“MY TWO CENTS” BY CHRIS FAULKNOR, PUBLISHER
The Joint Boards and Commissions for the City of Boyne City met at the close of 2015.
That’s actually a fancy way of saying that the folks at the city got representatives from many of the local boards in one room for a pow-wow where they could discuss how everything’s going.
What a great idea, though.
How convenient was it that, when the local industrial sector expressed concerns about housing and daycare for their workers, it was noted that the Boyne City Housing Commission has been discussing the possibility of creating more affordable housing units in the area.
How nice it is to know that the historical commission is making plans to move the items in the museum with the new city facilities coming.
I guess the bigger thing, at least in my mind, is that we live in a city that bothers to do things like this.
Boyne City has a massive goal-setting session regularly to ensure that what they’re working on is what their constituents feel is most important.
And, now, everyone got together in one room to make sure we’re all on the same page.
I’ve said it before, but I’ll say it again: Boyne City does a lot of things very well.
They post agendas, minutes, and recordings for their constituents, and even advertise their events—such as the Boyne on the Water initiative—in the local newspaper.
But, in the end, it really comes down to the people. After all, the people of Boyne City really do care.
Mike Sheean volunteers to chair the parks and recreation board, and works endlessly to help the many local cyclers by making sure they have new places to ride.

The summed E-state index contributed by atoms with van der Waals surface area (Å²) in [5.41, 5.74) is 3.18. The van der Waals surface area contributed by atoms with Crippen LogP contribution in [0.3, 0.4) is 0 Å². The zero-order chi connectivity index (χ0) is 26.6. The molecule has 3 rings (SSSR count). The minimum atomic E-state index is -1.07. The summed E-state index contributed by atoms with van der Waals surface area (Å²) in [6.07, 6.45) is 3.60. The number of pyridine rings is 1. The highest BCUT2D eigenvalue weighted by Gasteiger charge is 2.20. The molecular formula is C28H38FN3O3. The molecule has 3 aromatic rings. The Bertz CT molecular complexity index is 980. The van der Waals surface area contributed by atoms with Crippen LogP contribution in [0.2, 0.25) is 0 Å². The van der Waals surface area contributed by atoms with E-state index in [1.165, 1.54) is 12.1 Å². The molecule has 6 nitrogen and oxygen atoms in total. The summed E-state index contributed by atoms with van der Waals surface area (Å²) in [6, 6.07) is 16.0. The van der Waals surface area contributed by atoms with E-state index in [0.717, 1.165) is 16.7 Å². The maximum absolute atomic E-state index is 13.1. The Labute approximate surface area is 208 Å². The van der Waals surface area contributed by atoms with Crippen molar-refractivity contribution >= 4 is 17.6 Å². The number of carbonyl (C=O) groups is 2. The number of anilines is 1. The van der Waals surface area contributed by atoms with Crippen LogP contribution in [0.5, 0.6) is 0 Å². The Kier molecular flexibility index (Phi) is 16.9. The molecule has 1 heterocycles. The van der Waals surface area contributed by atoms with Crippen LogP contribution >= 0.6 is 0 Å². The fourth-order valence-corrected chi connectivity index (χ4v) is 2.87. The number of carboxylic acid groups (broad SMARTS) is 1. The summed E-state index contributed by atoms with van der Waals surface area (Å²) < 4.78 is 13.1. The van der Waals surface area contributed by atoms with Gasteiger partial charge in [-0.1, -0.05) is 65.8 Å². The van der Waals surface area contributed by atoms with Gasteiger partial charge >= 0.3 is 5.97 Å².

Richard Bouters has helped the local airport for as long as I can remember.
Oral Sutliff, who now chairs the board of review, has worked with the Charlevoix County Transit, commission on aging, and is even involved with local nonprofits.
And, that’s not even taking into account the hundreds of people who volunteer at chamber functions, help out at Buff up Boyne, serve on local boards, help at the Charlevoix Area Humane Society, and more.
But, what if you’re not a part of that group? What if you don’t have a role in Boyne City?
Now is the time to jump in. Now is the best time to find yourself a niche.
If you like animals, I’ll bet that Scott MacKenzie over at the humane society would love to accept your help.
If you’re into concession trailers and working with the public, the Rotary and Lions are always looking.
Maybe you like kids, because the Kiwanis strives to help local children, and the schools take volunteers.
There’s a quote stitched on a pillow somewhere that says “be the change you wish to see in the world.”
Now’s the time to make that happen.